To-morrow I again go forward, which means rising early and taking a long plod through the snows; that’s one reason for not writing any more, and another is that our one poor candle is literally on its last legs.
Your poem, written years ago when the poor were marching in London, is often in my mind:
Have been heavy with labour and sorrow;
I should faint if I did not see
The day that is after to-morrow.”
And there’s that last verse which prophesied utterly the spirit in which we men at the Front are fighting to-day:
“And for me, with
The mire and the fog I press thorough,
For Heaven shines under the cloud
Of the day that is after to-morrow.”
We civilians who have been taught so long to love our enemies and do good to them who hate us—much too long ever to make professional soldiers—are watching with our hearts in our eyes for that day which conies after to-morrow. Meanwhile we plod on determinedly, hoping for the hidden glory.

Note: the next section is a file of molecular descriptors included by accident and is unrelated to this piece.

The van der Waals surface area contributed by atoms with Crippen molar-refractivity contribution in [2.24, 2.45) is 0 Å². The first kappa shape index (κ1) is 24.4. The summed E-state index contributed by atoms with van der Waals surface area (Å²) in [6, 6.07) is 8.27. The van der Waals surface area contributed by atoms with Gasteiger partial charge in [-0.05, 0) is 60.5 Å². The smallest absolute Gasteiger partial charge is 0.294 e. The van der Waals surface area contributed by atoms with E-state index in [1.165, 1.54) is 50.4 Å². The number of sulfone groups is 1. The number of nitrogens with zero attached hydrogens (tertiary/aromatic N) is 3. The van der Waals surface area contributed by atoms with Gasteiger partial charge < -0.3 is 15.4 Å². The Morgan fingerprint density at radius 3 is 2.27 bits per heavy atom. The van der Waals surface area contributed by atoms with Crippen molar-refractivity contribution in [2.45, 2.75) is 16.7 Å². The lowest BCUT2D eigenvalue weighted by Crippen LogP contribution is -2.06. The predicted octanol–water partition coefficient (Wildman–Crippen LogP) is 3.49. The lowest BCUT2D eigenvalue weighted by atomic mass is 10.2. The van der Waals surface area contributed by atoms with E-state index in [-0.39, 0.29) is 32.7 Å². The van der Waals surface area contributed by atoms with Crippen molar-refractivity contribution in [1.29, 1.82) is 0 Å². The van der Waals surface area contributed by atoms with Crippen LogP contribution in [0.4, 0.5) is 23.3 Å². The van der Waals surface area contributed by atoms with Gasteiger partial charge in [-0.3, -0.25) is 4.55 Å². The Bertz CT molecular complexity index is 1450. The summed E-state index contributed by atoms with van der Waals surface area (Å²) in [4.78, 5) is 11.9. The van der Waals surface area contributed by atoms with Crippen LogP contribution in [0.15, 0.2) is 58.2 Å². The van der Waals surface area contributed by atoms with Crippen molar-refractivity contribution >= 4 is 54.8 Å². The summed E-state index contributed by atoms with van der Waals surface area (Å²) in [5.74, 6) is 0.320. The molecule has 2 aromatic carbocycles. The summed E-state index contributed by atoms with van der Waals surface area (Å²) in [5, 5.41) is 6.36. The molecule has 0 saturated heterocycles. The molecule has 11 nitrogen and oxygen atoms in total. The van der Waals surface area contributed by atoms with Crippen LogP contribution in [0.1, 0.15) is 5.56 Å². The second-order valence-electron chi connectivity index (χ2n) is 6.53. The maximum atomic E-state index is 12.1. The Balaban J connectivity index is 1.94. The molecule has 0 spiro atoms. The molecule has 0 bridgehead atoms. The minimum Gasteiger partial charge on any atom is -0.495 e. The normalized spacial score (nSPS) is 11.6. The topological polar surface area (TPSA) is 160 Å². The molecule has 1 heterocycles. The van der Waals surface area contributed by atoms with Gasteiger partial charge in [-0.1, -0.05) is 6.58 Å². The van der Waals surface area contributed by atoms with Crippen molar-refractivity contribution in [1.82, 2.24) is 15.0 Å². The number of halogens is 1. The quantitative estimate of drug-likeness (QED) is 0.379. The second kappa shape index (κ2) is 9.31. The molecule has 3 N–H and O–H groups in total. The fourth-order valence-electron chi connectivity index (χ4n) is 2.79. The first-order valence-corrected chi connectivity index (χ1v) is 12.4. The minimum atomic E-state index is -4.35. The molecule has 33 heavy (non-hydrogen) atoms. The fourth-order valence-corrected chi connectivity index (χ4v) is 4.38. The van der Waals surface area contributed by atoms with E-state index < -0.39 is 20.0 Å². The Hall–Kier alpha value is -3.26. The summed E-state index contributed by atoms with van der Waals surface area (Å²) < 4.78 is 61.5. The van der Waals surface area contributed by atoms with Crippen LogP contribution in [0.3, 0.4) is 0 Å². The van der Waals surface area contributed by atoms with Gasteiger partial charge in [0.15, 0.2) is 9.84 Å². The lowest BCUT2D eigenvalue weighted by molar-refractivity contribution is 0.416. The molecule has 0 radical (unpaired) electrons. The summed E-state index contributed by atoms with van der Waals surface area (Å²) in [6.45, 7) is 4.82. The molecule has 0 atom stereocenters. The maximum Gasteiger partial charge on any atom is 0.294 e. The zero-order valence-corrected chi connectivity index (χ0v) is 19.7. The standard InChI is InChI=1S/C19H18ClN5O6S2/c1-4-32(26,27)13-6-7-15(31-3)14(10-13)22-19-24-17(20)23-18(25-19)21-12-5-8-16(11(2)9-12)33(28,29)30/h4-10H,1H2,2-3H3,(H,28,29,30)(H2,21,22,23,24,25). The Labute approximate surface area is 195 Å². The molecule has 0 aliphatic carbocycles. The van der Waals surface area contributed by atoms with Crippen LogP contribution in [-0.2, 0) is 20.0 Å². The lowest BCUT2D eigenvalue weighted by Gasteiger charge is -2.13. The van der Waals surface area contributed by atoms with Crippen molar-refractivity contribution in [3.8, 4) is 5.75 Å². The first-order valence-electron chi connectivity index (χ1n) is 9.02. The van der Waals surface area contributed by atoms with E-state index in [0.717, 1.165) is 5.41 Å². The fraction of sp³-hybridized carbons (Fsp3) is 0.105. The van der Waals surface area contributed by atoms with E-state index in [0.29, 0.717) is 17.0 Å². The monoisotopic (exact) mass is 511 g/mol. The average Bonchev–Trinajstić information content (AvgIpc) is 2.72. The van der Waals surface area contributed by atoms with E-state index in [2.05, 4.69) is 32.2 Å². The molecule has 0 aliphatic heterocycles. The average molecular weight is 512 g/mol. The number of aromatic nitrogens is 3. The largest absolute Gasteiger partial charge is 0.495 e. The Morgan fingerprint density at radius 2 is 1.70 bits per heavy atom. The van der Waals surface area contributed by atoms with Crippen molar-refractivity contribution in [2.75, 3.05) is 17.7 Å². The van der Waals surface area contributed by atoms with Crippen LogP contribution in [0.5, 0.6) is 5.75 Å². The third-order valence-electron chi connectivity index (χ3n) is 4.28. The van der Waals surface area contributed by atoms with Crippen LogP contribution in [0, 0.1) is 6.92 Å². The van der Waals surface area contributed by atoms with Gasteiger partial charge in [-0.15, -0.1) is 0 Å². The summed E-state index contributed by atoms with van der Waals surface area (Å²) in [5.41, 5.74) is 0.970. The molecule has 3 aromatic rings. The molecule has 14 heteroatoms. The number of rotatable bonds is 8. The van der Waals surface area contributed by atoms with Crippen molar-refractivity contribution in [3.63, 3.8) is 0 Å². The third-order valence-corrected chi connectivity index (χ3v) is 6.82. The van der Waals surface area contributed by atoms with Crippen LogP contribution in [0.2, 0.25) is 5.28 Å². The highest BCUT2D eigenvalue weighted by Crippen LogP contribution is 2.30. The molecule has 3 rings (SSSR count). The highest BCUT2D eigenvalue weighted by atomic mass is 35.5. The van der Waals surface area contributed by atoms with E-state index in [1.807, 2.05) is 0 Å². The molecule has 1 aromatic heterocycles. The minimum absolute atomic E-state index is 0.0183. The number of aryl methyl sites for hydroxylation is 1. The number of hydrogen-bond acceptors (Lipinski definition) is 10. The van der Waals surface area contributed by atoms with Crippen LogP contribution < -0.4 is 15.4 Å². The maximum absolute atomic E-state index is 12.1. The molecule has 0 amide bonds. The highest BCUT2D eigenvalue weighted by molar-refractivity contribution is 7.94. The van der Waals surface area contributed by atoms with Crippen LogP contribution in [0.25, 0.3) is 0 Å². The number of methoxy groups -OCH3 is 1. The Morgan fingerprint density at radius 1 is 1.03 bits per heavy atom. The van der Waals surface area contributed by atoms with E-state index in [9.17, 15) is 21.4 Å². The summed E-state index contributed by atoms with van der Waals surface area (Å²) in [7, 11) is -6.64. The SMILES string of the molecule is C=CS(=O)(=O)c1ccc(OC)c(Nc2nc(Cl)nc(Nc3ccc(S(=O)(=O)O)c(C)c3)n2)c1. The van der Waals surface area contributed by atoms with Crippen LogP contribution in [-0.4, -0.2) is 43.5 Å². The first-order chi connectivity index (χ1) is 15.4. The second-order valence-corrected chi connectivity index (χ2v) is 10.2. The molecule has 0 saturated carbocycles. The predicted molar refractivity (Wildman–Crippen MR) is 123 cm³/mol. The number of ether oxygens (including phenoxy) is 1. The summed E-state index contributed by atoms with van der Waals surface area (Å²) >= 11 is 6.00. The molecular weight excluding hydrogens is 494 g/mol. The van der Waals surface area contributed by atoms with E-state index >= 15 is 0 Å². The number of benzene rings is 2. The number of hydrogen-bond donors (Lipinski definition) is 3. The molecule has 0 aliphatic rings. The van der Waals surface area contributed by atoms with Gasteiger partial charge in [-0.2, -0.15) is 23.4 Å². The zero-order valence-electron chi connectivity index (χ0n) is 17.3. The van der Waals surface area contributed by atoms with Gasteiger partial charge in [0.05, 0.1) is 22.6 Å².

Yours very lovingly,
February 3rd, 1917.
Dear Misses W.:
You were very kind to remember me at Christmas. Seventeen was read with all kinds of gusto by all my brother officers. It’s still being borrowed.
I’ve been back from leave a few days now and am settling back to business again. It was a trifle hard after over-eating and undersleeping myself for nine days, and riding everywhere with my feet up in taxis. I was the wildest little boy. Here it’s snowy and bitter. We wear scarves round our ears to keep the frost away and dream of fires a mile high. All I ask, when the war is ended, is to be allowed to sit asleep in a big armchair and to be left there absolutely quiet. Sleep, which we crave so much at times, is only death done up in sample bottles. Perhaps some of these very weary men who strew our battlefields are glad to lie at last at endless leisure.
Good-bye, and thank you.
Yours very sincerely,
February 4th, 1917.
My Dearest Mother: